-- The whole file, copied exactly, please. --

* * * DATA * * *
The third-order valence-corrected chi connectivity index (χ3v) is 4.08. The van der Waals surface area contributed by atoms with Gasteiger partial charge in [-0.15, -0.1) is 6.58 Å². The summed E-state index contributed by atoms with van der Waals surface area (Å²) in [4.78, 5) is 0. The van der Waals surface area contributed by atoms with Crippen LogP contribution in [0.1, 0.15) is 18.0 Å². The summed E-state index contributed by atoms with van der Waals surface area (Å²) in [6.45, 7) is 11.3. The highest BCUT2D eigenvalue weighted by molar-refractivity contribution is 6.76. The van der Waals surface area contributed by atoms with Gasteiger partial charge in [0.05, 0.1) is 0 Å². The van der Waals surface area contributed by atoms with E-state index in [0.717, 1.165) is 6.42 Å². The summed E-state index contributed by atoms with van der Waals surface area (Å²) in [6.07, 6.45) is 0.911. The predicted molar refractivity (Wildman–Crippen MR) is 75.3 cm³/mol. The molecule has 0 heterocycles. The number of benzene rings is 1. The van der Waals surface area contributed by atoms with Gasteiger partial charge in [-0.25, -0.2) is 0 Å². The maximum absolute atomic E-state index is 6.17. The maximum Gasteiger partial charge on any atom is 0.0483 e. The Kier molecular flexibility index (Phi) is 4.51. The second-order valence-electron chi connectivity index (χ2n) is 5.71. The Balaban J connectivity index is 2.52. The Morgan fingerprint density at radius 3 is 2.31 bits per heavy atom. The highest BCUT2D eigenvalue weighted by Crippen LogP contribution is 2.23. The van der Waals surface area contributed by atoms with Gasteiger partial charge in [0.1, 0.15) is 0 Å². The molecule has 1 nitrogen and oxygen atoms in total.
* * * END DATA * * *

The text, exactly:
The third-order valence-corrected chi connectivity index (χ3v) is 4.08. The van der Waals surface area contributed by atoms with Gasteiger partial charge in [-0.15, -0.1) is 6.58 Å². The summed E-state index contributed by atoms with van der Waals surface area (Å²) in [4.78, 5) is 0. The van der Waals surface area contributed by atoms with Crippen LogP contribution in [0.1, 0.15) is 18.0 Å². The summed E-state index contributed by atoms with van der Waals surface area (Å²) in [6.45, 7) is 11.3. The highest BCUT2D eigenvalue weighted by molar-refractivity contribution is 6.76. The van der Waals surface area contributed by atoms with Gasteiger partial charge in [0.05, 0.1) is 0 Å². The van der Waals surface area contributed by atoms with E-state index in [0.717, 1.165) is 6.42 Å². The summed E-state index contributed by atoms with van der Waals surface area (Å²) in [6.07, 6.45) is 0.911. The predicted molar refractivity (Wildman–Crippen MR) is 75.3 cm³/mol. The molecule has 0 heterocycles. The number of benzene rings is 1. The van der Waals surface area contributed by atoms with Gasteiger partial charge in [-0.25, -0.2) is 0 Å². The maximum absolute atomic E-state index is 6.17. The maximum Gasteiger partial charge on any atom is 0.0483 e. The Kier molecular flexibility index (Phi) is 4.51. The second-order valence-electron chi connectivity index (χ2n) is 5.71. The Balaban J connectivity index is 2.52. The Morgan fingerprint density at radius 3 is 2.31 bits per heavy atom. The highest BCUT2D eigenvalue weighted by Crippen LogP contribution is 2.23. The van der Waals surface area contributed by atoms with Gasteiger partial charge in [0.1, 0.15) is 0 Å². The molecule has 1 nitrogen and oxygen atoms in total.